Time Out says
Captivating monologue about a young mum who discovers her daughter isn't hers genetically
This one-woman show by Sam Potter starts with a dramatically rich, emotionally twisty mix-up: what if, without realising it, you raised a child that wasn’t your own? What exactly is the bond between child and mother: blood and genes, or love and care? The nature/nurture debate gets a clean new twist in ‘Hanna’, a well-constructed, absorbing monologue directed by George Turvey.
Hanna is a young mum; she got pregnant by strong-and-silent-type boyfriend Pete just before she was due to start uni. But in the hospital, her baby got mixed up with another. When Pete suspects she’s been unfaithful – their daughter, Ellie, looks too dark in complexion – Hanna agrees to a DNA test, only to discover that she’s not her child, either. When she meets her birth daughter, she finds she’s being raised by a much better off mixed-race couple.
Hanna is a shy, utterly guileless young woman – beautifully played by Sophie Khan Levy with both cheery girl-next-door relatability and a nerviness betrayed in her edge-of-seat posture and twisting, turning hand-gestures. The simple set could be a talk show – house lights up, a table with a water jug and glass – or it could be a counselling session. Throughout, Levy appeals to the audience (lots of ‘isn’t it?’s and ‘you see?’s), inviting us to feel her version of events, but also revealing her uncertainty.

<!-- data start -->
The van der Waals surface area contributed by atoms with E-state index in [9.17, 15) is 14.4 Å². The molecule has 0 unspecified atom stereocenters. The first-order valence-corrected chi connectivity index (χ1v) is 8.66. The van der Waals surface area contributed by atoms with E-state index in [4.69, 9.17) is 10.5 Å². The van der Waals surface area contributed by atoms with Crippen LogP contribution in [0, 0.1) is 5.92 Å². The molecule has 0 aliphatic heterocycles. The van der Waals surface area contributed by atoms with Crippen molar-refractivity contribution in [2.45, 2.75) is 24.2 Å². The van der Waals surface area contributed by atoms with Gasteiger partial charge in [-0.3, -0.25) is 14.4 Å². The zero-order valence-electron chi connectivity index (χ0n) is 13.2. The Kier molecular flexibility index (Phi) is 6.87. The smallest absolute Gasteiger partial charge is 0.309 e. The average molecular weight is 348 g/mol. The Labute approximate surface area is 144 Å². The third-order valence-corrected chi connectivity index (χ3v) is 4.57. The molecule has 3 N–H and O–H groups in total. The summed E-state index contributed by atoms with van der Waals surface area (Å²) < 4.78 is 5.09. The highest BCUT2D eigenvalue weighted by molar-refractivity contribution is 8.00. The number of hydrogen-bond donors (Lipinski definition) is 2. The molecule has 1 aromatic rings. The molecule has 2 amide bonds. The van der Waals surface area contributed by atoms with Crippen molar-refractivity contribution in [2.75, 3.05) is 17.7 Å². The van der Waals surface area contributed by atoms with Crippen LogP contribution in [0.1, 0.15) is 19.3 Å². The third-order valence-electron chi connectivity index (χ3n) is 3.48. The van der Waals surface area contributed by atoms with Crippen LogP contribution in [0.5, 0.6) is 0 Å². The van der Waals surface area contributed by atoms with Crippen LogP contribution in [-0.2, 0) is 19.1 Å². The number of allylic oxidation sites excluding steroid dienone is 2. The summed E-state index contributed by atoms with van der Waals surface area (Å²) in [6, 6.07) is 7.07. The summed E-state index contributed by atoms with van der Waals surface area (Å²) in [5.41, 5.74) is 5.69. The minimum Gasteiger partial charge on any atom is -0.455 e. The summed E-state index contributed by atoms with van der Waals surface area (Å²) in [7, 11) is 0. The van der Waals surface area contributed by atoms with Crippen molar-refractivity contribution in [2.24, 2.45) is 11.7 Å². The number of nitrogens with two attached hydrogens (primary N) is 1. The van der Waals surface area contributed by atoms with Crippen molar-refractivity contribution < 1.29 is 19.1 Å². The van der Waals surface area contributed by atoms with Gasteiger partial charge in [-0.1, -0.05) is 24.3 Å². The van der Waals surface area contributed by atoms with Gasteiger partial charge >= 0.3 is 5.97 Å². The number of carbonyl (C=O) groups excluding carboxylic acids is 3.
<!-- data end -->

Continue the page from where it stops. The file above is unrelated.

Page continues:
Potter’s play subtly amplifies questions of how much circumstances affect lives and identities by contrasting Hanna’s ‘just normal’ council estate life with a world of smooth, glistening privilege. Hanna is young, working class, and distinctly lacking in emotional and practical support. She’s also got massively less social capital than the other couple: never thought of asking for compensation, no idea how to get a lawyer.
She gets to know the other mother and child – Potter’s writing is finely judged on both Hanna’s unbreakable bond with the little girl she’d raised, and on her connection with the daughter she lost. But woven throughout are hints of the precariousness of this situation, and the tension begins to mount. The lights slowly dim as Hanna becomes increasingly panicked by her own powerlessness.
The text is at times overloaded with superfluous detail, especially towards the end. But there’s a lovely naturalness to the writing, which allows ‘Hanna’ to develop its themes – on the impact of parenting, race, and class – with a light touch.